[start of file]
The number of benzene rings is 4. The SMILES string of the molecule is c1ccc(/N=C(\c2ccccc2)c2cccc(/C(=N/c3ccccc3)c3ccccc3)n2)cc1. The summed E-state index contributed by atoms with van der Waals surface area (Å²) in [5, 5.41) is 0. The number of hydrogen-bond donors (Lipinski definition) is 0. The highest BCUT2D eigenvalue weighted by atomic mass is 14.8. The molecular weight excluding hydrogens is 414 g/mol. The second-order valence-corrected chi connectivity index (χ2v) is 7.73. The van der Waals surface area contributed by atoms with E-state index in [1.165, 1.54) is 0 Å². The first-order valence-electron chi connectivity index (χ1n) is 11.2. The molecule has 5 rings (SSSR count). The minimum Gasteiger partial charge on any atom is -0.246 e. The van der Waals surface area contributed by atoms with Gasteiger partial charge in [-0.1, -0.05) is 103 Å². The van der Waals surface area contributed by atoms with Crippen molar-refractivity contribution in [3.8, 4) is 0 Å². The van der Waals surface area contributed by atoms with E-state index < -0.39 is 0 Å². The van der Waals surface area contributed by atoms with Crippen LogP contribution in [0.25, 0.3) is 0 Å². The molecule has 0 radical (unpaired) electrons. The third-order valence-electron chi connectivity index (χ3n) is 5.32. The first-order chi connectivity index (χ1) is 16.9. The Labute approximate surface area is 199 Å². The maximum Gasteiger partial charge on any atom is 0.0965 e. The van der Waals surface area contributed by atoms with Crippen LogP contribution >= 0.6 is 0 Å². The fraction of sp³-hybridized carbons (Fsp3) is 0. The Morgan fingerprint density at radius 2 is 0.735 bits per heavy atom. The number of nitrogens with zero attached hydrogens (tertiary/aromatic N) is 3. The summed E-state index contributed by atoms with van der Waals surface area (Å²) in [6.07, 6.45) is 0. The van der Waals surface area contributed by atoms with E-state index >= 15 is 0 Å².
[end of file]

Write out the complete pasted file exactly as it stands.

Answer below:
The number of benzene rings is 4. The SMILES string of the molecule is c1ccc(/N=C(\c2ccccc2)c2cccc(/C(=N/c3ccccc3)c3ccccc3)n2)cc1. The summed E-state index contributed by atoms with van der Waals surface area (Å²) in [5, 5.41) is 0. The number of hydrogen-bond donors (Lipinski definition) is 0. The highest BCUT2D eigenvalue weighted by atomic mass is 14.8. The molecular weight excluding hydrogens is 414 g/mol. The second-order valence-corrected chi connectivity index (χ2v) is 7.73. The van der Waals surface area contributed by atoms with E-state index in [1.165, 1.54) is 0 Å². The first-order valence-electron chi connectivity index (χ1n) is 11.2. The molecule has 5 rings (SSSR count). The minimum Gasteiger partial charge on any atom is -0.246 e. The van der Waals surface area contributed by atoms with Gasteiger partial charge in [-0.1, -0.05) is 103 Å². The van der Waals surface area contributed by atoms with Crippen molar-refractivity contribution in [3.8, 4) is 0 Å². The van der Waals surface area contributed by atoms with E-state index < -0.39 is 0 Å². The van der Waals surface area contributed by atoms with Crippen LogP contribution in [0.25, 0.3) is 0 Å². The molecule has 0 radical (unpaired) electrons. The third-order valence-electron chi connectivity index (χ3n) is 5.32. The first-order chi connectivity index (χ1) is 16.9. The Labute approximate surface area is 199 Å². The maximum Gasteiger partial charge on any atom is 0.0965 e. The van der Waals surface area contributed by atoms with Crippen LogP contribution >= 0.6 is 0 Å². The fraction of sp³-hybridized carbons (Fsp3) is 0. The Morgan fingerprint density at radius 2 is 0.735 bits per heavy atom. The number of nitrogens with zero attached hydrogens (tertiary/aromatic N) is 3. The summed E-state index contributed by atoms with van der Waals surface area (Å²) in [6.07, 6.45) is 0. The van der Waals surface area contributed by atoms with E-state index >= 15 is 0 Å².